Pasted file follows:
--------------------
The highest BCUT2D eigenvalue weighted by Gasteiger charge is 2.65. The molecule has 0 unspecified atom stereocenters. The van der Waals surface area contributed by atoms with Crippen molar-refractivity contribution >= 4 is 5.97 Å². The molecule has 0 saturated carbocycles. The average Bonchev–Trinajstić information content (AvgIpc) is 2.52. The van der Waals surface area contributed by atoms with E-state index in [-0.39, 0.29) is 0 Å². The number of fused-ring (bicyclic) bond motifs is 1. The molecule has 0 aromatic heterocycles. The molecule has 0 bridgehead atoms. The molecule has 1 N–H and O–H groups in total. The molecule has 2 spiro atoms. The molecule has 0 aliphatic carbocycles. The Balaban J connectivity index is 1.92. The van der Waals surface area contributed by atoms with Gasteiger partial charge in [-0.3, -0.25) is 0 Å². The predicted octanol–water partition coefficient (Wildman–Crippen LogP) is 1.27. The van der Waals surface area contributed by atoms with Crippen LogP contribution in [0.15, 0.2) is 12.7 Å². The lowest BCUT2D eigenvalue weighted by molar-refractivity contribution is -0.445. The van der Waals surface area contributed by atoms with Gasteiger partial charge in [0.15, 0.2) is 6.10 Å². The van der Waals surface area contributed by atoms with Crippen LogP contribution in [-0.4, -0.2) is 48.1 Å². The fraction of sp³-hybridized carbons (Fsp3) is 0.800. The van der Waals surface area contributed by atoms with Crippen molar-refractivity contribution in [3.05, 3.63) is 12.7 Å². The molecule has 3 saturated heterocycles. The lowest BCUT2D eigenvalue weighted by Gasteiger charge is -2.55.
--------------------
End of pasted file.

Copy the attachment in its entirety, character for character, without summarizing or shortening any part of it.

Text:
The highest BCUT2D eigenvalue weighted by Gasteiger charge is 2.65. The molecule has 0 unspecified atom stereocenters. The van der Waals surface area contributed by atoms with Crippen molar-refractivity contribution >= 4 is 5.97 Å². The molecule has 0 saturated carbocycles. The average Bonchev–Trinajstić information content (AvgIpc) is 2.52. The van der Waals surface area contributed by atoms with E-state index in [-0.39, 0.29) is 0 Å². The number of fused-ring (bicyclic) bond motifs is 1. The molecule has 0 aromatic heterocycles. The molecule has 0 bridgehead atoms. The molecule has 1 N–H and O–H groups in total. The molecule has 2 spiro atoms. The molecule has 0 aliphatic carbocycles. The Balaban J connectivity index is 1.92. The van der Waals surface area contributed by atoms with Gasteiger partial charge in [-0.3, -0.25) is 0 Å². The predicted octanol–water partition coefficient (Wildman–Crippen LogP) is 1.27. The van der Waals surface area contributed by atoms with Crippen LogP contribution in [0.15, 0.2) is 12.7 Å². The lowest BCUT2D eigenvalue weighted by molar-refractivity contribution is -0.445. The van der Waals surface area contributed by atoms with Gasteiger partial charge in [0.15, 0.2) is 6.10 Å². The van der Waals surface area contributed by atoms with Crippen LogP contribution in [-0.4, -0.2) is 48.1 Å². The fraction of sp³-hybridized carbons (Fsp3) is 0.800. The van der Waals surface area contributed by atoms with Crippen molar-refractivity contribution in [3.05, 3.63) is 12.7 Å². The molecule has 3 saturated heterocycles. The lowest BCUT2D eigenvalue weighted by Gasteiger charge is -2.55.